Access to electric charging points will be granted to the customer by means of a credit or prepaid card, combined with the mKaart – a reloadable, multifunctional mobility card that can be bought at mobility centres nationwide.

Active mobility and car-sharing

Concerning active mobility, new two-way cycle or mixed-use lanes will run along the partially turfed tram track. Cycle lanes, parking racks (conventional as well as secured ‘mBox’ facilities), and bike-sharing stations (‘Vel’oh’) featured by the City of Luxembourg will further enhance the multi-modality at these multimodal hubs.

Another project, which is in an early stage but will ideally be launched by end of 2017, is a car-sharing system especially for train passengers, implemented by CFL (Luxembourg’s railway company), at 20 major railways stations throughout the country. It is intended to complement the railway passengers’ mobility needs.

The majority of these projects are currently being implemented; in particular, the tram whose first track section will be completed by the end of 2017.

The new tram will potentially carry approximately 110,000 passengers per day, on a partially turfed track with 24 stops, in intervals of 3-5 minutes. The average distance between stops will be 500m.

mLive: telematics in public transportation

mLive – the national public transportation telematics project, enables people to tailor their mobility to their lives. Cutting-edge technologies and centralised data manage ment provide public transportation clients with all the general and detailed information they need to plan their own individual mobility paths.

With this system, customers can obtain real-time information on bus departure times. Buses are equipped with information screens that show where the bus is positioned along its route, so that passengers can get ready to get off the bus, and find out when to catch the next bus. In addition, a voice announcement makes it even easier to know where you are. Real-time information screens on public transportation, therefore, improve the reliability of service as well as ensure that connections can be made on time.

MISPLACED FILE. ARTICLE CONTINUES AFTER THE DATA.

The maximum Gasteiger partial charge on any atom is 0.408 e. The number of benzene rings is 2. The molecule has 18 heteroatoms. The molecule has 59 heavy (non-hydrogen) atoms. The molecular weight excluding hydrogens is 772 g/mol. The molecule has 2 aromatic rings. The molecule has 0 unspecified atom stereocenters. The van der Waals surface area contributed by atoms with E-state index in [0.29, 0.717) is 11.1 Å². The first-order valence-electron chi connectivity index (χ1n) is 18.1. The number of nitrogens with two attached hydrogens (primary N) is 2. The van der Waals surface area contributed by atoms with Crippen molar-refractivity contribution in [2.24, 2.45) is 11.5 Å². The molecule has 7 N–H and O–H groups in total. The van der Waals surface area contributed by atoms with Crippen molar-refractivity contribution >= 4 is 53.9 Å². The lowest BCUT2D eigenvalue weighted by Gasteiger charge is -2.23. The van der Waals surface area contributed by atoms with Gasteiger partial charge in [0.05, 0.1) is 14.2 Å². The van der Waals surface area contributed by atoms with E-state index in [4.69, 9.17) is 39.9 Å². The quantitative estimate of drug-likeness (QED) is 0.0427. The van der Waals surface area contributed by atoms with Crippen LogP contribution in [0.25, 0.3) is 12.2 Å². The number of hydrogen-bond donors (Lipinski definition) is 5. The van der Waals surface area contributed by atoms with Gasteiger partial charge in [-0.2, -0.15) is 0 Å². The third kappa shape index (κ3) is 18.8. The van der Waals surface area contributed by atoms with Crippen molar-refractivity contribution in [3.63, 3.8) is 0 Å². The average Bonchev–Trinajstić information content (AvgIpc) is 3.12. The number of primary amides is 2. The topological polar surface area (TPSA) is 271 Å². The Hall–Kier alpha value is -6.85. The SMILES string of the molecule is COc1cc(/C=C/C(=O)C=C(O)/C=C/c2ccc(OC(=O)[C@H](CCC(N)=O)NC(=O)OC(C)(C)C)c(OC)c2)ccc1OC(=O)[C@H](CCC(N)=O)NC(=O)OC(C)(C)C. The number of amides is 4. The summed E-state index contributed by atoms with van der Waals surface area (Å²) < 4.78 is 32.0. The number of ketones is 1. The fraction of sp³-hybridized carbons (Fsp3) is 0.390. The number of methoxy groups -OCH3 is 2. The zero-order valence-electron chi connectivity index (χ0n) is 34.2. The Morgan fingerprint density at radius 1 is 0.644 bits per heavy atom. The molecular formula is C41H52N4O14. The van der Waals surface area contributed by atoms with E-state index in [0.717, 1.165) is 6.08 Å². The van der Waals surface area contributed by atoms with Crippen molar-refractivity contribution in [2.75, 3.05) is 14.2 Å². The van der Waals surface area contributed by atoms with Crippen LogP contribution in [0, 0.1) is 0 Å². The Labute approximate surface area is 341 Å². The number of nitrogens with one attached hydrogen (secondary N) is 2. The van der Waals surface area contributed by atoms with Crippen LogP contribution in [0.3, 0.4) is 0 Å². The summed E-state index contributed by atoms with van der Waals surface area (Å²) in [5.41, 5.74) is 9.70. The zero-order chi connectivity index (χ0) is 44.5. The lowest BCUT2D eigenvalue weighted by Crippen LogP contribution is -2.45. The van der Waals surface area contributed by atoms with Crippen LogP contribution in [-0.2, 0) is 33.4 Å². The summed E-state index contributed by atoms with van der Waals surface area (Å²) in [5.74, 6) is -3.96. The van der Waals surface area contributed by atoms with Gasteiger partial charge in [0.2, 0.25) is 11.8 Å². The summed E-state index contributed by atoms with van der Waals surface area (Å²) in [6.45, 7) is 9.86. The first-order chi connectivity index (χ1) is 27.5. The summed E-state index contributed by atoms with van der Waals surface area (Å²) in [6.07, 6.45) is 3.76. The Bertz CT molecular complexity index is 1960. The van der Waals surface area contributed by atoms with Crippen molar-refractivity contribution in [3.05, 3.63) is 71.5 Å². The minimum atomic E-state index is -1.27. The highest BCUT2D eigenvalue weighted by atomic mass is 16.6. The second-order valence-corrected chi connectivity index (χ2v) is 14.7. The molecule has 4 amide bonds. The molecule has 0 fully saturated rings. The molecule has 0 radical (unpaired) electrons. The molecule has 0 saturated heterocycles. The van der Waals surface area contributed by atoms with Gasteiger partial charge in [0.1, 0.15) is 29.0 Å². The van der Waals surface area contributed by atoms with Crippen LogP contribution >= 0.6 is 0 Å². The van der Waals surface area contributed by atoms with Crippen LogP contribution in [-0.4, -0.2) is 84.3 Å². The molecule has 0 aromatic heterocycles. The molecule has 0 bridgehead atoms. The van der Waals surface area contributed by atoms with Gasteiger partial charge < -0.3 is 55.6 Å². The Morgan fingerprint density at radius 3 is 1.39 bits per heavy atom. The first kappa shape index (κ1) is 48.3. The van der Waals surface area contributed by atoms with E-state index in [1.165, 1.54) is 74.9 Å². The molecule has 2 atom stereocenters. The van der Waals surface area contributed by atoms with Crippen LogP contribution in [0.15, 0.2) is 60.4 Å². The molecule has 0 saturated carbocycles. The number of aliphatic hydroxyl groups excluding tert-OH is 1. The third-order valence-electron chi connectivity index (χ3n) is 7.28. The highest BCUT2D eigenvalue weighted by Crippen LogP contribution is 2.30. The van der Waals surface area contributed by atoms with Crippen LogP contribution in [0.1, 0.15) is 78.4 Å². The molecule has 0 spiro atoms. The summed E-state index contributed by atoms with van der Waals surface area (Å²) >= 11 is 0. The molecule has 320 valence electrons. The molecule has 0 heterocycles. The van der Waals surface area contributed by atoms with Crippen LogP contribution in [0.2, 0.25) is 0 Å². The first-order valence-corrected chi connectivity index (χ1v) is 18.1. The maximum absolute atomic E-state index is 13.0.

That is not all. mTicket is a smartphone app that allows users to get short- or long-term tickets on their handsets.

mKaart is a reloadable, multi-functional card that can be loaded with up to eight transport tickets at a time and at the same time gives access to other mobility services such as mBox, bike-sharing, car-sharing, Park & Ride facilities and mBoxes (secure places to park bicycles).

mKaart can be purchased at mobility centres or at any other official public transportation ticket office (such as the CFL, TICE, or AVL). mKaart can also be recharged at vending machines or online2 where all tickets can be paid for online, and then downloaded onto a single card.

References

  1. An illustrative video of the new tram track and nine multi-modal hubs can be found at www.mddi.lu
  2. www.mShop.lu

Biography

François Bausch was named Minister for Sustainable Development and Infrastructure within the Luxembourg government in December 2013. A member of the country’s Green Party since 1986, François was elected to Parliament for the first time in 1989 while standing for the Green Party in the constituency of the Centre. He served as a member of Parliament until 1992, before being re-elected from 1994 to 2013. Among others, he has held the positions of Chairman of the parliamentary Oversight Committee of the State Intelligence Service from 2009 to 2013 and assumed the role of Chairman of the Green Party parliamentary group from 1999 to 2013. At a local level, François initially served as a Municipal Councillor of the City of Luxembourg from 1994 to 2005, then as first alderman from 2005 to 2013. Prior to embarking on his political career, François was an official with Luxembourg National Railways (CFL).